I won’t lie, when I started this blog I had a vague idea about the topics I wanted to discuss, and this was one that I knew was essential, but that I wasn’t looking forward to writing. So I’m just going to get it out of the way, rip the plaster off, until I can discuss it a bit more profoundly.
Rape hurts. I mean physically. The emotional ramifications are more numerous certainly, but it would be silly to ignore the very real physical stuff: it hurts. And it hurts in lots of different ways. There was the pain of being hit, of someone grabbing my throat and tightening their grip, of my knees hitting the floor from a height. It was immediate pain, and curiously familiar – being smacked in the face was a shocking new experience for me, but I recognised the pain from being hit in the shins by hockey balls, and walking somewhat clumsily into a lamp post. I knew it.
Then there were new types. The inevitable pain the first time someone penetrated me, tearing into my body. And this incredibly foreign feeling of pain deep, deep within me, as he slammed into my pelvic region, again, again, again.
Just a few months before I had been studying for a psychology A level, and listening to my teacher as she discussed the process of rape. She talked in a matter-of-fact way about how most rapists were turned on by the struggle, and that to avoid further damage to yourself, the best thing to do was to go slack, or even to feign enjoyment. She told us that the only moment of weakness was the only time he had one hand on you, when he undid his flies.
I still respect her for having the balls to talk about that level of brutality in such a prissy, protective independent girls’ school. But it’s difficult to hide a grim smile when I think about how little it applied to me. I struggled, and I wept, and I tried to scream, and at no point did a rational thought enter my mind except “God, when will this end? Get him off me. GET HIM OFF ME.” About halfway through, I just screwed my eyes shut and tried to pretend it wasn’t happening.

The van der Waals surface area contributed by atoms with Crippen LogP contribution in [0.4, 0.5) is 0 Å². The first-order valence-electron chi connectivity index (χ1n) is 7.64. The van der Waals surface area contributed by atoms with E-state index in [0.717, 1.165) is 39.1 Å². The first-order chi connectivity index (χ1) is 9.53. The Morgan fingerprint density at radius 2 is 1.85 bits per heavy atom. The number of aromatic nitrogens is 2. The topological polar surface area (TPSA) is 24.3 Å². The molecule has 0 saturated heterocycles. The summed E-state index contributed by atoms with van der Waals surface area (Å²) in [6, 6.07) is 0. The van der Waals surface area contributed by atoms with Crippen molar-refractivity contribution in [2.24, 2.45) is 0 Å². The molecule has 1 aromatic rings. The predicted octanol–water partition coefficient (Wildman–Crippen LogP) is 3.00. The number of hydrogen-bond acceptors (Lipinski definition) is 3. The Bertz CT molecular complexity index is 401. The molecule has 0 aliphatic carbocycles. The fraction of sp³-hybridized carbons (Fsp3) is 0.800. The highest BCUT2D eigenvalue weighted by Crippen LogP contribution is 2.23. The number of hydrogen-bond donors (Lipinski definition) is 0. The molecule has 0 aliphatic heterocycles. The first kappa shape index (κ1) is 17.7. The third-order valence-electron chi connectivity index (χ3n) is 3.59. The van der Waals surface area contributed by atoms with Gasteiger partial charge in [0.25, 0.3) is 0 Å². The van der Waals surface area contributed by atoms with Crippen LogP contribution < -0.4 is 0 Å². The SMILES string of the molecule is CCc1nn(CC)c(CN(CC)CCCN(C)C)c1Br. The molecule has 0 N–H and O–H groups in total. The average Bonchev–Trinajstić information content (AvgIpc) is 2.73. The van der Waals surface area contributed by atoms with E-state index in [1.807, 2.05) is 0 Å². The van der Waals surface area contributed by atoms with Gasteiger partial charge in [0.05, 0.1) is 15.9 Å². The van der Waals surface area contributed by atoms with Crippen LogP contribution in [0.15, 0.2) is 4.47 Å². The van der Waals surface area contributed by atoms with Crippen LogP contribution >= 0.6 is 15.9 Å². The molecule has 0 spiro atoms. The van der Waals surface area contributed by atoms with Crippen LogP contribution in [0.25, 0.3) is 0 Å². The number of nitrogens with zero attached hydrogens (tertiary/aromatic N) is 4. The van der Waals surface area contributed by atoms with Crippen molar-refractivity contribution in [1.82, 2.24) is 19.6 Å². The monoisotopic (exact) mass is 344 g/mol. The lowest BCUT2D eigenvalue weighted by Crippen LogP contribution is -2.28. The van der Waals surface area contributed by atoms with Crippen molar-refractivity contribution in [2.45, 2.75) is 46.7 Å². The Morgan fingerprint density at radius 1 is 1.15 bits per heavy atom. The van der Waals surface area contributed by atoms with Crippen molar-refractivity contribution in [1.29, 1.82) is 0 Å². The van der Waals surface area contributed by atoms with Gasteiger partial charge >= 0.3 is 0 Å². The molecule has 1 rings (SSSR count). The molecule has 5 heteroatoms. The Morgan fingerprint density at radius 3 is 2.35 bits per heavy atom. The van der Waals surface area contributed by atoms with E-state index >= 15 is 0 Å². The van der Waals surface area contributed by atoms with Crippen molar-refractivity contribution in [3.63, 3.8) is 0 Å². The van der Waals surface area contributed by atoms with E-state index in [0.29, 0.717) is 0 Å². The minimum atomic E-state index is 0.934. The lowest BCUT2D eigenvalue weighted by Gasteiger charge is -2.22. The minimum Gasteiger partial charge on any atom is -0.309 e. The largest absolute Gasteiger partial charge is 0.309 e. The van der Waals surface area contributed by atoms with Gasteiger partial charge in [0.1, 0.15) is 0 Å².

So that was the initial pain. That night, I was aware of what happened to me for a few hours, as I sobbed into a pillow and tried to make myself small, to wrap myself inside of me. When I woke up, it was gone. Not the memory, just the emotion. I woke up, and I felt stiff, and in pain, with the sorest throat I had ever had, feeling deeply, deeply unnerved and uncomfortable with myself. This will sound incredible, but not once did I attribute that to what had happened the night before. I didn’t know where it had come from. I spent a day exploring the island of Gozo being as silent and far away from my mum as possible.
The pain in my pelvis and throat stayed the longest, but gradually faded. Eventually, I only had the occasional twinge of sharp pain in my abdomen, whenever I twisted quickly or moved awkwardly. And the pain stayed away for four months, until the next time someone penetrated me, someone I was deeply in love with. There wasn’t much pain that time – it didn’t last very long – but on the subsequent occasions when we explored each other, I discovered I had to be very, very careful when he was inside me. If he went too deep the pain was intense, almost bringing tears to my eyes. I was nonplussed, assumed it was a virginity thing, that I just needed time to ‘open up’. As that relationship ended as a result of my flagrant infidelity and I slept with more and more men, the pain never went away. It was always there, and sometimes I protected myself, pushed them away, and at others simply closed my eyes and didn’t say a word, letting them hurt me.
Months later, as I finally began to think about what had happened to me, I realised the connection. I also reasoned that there was no way that the pain could still be from the rape itself – it had to be psychological, since anything else would already have healed. I began to regain control, to only trust a few people with my body, to those who I could explain things to, and they were cautious with me. This June, I finally told my parents the full extent of my adventure in Malta, and upon my return from university, they shipped me off to doctors under slight protest. The doctors did some tests, and their poking and prodding was excruciating. It had been almost four years, and the pain had not gone away. At all.
The results came back, and they told me I had a form of pelvic inflammatory disease, or PID. An infection had been there for four years, eating away at me. After two weeks of fun injections and enough pills to turn me into a rattlesnake, they asked me back for another examination. That morning I was an emotional wreck, and I suddenly realised how terrified I was that it hadn’t worked, that it was psychological after all, that their diagnosis had been wrong. My mum had to convince me to fulfil my appointment. The doctor poked and prodded, and I cried again. She was really concerned, because I was crying more than I had originally, but I finally managed to explain, when I got my breath back, that there was no pain, and I that I was sobbing embarrassingly huge tears of relief and delight at the realisation that for the first time in my life, I could have sex without it hurting.
I’ve had sex twice since, with my (now ex) boyfriend. Throughout, I couldn’t stop thinking “My god. This doesn’t hurt. Do you realise? It doesn’t hurt!” Being free of that pain lifted something huge from me that had been there for years.
So. Tip of the day. No matter how long it’s been, if it still hurts, if anything hurts, go to a doctor. They might not be able to help. But they might be able to. And god, it’s fabulous.